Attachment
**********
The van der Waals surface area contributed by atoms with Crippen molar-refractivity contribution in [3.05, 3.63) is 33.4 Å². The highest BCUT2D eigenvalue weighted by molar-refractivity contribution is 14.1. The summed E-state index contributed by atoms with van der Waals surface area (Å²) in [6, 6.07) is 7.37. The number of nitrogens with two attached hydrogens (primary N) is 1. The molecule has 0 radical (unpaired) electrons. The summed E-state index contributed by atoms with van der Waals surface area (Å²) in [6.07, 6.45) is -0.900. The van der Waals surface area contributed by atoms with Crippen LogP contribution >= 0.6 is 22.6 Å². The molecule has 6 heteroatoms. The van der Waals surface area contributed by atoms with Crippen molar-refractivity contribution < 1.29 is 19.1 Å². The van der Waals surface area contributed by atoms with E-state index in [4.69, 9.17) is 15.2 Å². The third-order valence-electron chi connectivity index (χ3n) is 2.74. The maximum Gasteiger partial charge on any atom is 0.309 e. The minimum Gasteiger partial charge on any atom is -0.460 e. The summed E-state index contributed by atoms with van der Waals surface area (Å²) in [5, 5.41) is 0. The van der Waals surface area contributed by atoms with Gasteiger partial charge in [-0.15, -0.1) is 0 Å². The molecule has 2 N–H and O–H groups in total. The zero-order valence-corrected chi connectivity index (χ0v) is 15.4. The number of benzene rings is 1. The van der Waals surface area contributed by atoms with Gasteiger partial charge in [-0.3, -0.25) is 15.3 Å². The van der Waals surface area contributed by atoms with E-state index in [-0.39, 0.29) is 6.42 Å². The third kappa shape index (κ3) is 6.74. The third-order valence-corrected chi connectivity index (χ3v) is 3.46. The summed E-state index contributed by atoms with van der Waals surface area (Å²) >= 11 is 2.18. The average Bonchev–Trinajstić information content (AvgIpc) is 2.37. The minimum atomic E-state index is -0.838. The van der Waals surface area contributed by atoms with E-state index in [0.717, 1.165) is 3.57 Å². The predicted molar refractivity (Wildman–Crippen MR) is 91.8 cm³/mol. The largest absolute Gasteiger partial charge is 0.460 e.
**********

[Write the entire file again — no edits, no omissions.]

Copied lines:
The van der Waals surface area contributed by atoms with Crippen molar-refractivity contribution in [3.05, 3.63) is 33.4 Å². The highest BCUT2D eigenvalue weighted by molar-refractivity contribution is 14.1. The summed E-state index contributed by atoms with van der Waals surface area (Å²) in [6, 6.07) is 7.37. The number of nitrogens with two attached hydrogens (primary N) is 1. The molecule has 0 radical (unpaired) electrons. The summed E-state index contributed by atoms with van der Waals surface area (Å²) in [6.07, 6.45) is -0.900. The van der Waals surface area contributed by atoms with Crippen LogP contribution >= 0.6 is 22.6 Å². The molecule has 6 heteroatoms. The van der Waals surface area contributed by atoms with Crippen molar-refractivity contribution < 1.29 is 19.1 Å². The van der Waals surface area contributed by atoms with E-state index in [4.69, 9.17) is 15.2 Å². The third-order valence-electron chi connectivity index (χ3n) is 2.74. The maximum Gasteiger partial charge on any atom is 0.309 e. The minimum Gasteiger partial charge on any atom is -0.460 e. The summed E-state index contributed by atoms with van der Waals surface area (Å²) in [5, 5.41) is 0. The van der Waals surface area contributed by atoms with Gasteiger partial charge in [-0.15, -0.1) is 0 Å². The molecule has 2 N–H and O–H groups in total. The zero-order valence-corrected chi connectivity index (χ0v) is 15.4. The number of benzene rings is 1. The van der Waals surface area contributed by atoms with Gasteiger partial charge in [-0.3, -0.25) is 15.3 Å². The van der Waals surface area contributed by atoms with E-state index in [-0.39, 0.29) is 6.42 Å². The third kappa shape index (κ3) is 6.74. The third-order valence-corrected chi connectivity index (χ3v) is 3.46. The summed E-state index contributed by atoms with van der Waals surface area (Å²) >= 11 is 2.18. The average Bonchev–Trinajstić information content (AvgIpc) is 2.37. The minimum atomic E-state index is -0.838. The van der Waals surface area contributed by atoms with E-state index in [0.717, 1.165) is 3.57 Å². The predicted molar refractivity (Wildman–Crippen MR) is 91.8 cm³/mol. The largest absolute Gasteiger partial charge is 0.460 e.